Home Comment Email Register Recent Comments Help

Comment #6 posted by escapegoat on March 14, 2004 at 15:29:36 PT
Let her know how you think...
[ Post Comment ]

Comment #5 posted by Virgil on March 14, 2004 at 04:20:25 PT
Pitiful. Just pitiful.
I am not sure what her assignment was exactly, but I find the article an embarassment to decent work. If it was to recommend books, Dr. Russo has put up his recommendations here and would be better than whatever this person was harping on. If I were given the task of reporting on books on the subject of Miracleplant, I would call Jack Herer and ask him his favorite books. I would call people like Richard Cowan and Ed Rosenthal and Nol Van Schaik and Marc Emery and Keith Stroup and others and ask them for their top three books. 
[ Post Comment ]

Comment #4 posted by ron on March 13, 2004 at 17:21:05 PT
Snobby Researcher Moonlights as Presstitute
"When I first got this assignment, I cringed."Me too, Jessica, while I was reading your condescensions."That said, I won't even bother to recommend a book that does justice to the current marijuana scene. This is because there is no such book."I think "The Black Candle" still gives us primary insight into the motivations of the drug worriers - scapegoating groups to explain economic and social problems. What a disdainful comment. "And finally, there are almost too many books about the history of marijuana."If that was true Jessica, it would offset the too few references to Harry Anslinger in the nation's newspapers? "Until that time, we are left with a literature that takes itself and its topic just a little too seriously."And with journalists who, to their shame, have not taken it seriously enough. 
[ Post Comment ]

Comment #3 posted by Patrick on March 13, 2004 at 10:51:32 PT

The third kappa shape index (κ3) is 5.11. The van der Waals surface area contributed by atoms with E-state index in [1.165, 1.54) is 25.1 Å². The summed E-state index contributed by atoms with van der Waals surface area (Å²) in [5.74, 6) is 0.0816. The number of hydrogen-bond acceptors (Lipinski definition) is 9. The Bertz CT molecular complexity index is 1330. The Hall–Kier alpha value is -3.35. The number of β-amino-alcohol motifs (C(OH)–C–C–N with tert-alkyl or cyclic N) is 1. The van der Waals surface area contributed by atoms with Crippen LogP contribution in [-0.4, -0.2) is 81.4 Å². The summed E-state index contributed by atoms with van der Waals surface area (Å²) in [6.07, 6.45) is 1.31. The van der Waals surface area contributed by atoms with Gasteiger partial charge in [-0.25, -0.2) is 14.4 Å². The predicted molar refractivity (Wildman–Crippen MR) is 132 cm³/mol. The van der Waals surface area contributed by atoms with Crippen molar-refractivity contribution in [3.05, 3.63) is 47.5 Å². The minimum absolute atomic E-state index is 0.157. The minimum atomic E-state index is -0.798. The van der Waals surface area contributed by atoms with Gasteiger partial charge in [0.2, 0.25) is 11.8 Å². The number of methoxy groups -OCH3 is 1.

Ouch, my irony receptors hurt!
Very few of us are passionate about cod or coal or salt or potatoes. Not so for the people who write about marijuana. Perhaps Jessica that is because choosing to consume cod or coal or salt or potatoes doesn't result in asset forfeiture, handcuffs, jail time, and loss of education benefits as it does for cannabis? If our freedom to eat hash browns for breakfast were as threatened as our freedom to smoke a bowl with chemotherapy or a good movie, then this site of very passionate commentators would be called instead of cannabisnews! If you read this site and I doubt that you do I agree with E_J it's a personal insult. Why stop with cannabis, go and insult people who prefer white refined sugar to brown sugar?
[ Post Comment ]

Comment #2 posted by goneposthole on March 13, 2004 at 09:25:27 PT
phony baloney propaganda
with disdainful disinterest. Had she smoked some cannabis and then wrote her words of writ, she would have been able to concentrate on her assignment and quit cringing.Relax, Ms. Warner, it's just a plant.
[ Post Comment ]

Comment #1 posted by E_Johnson on March 13, 2004 at 09:08:49 PT
No explanation?
Fine, I will take that personally.
[ Post Comment ]

Post Comment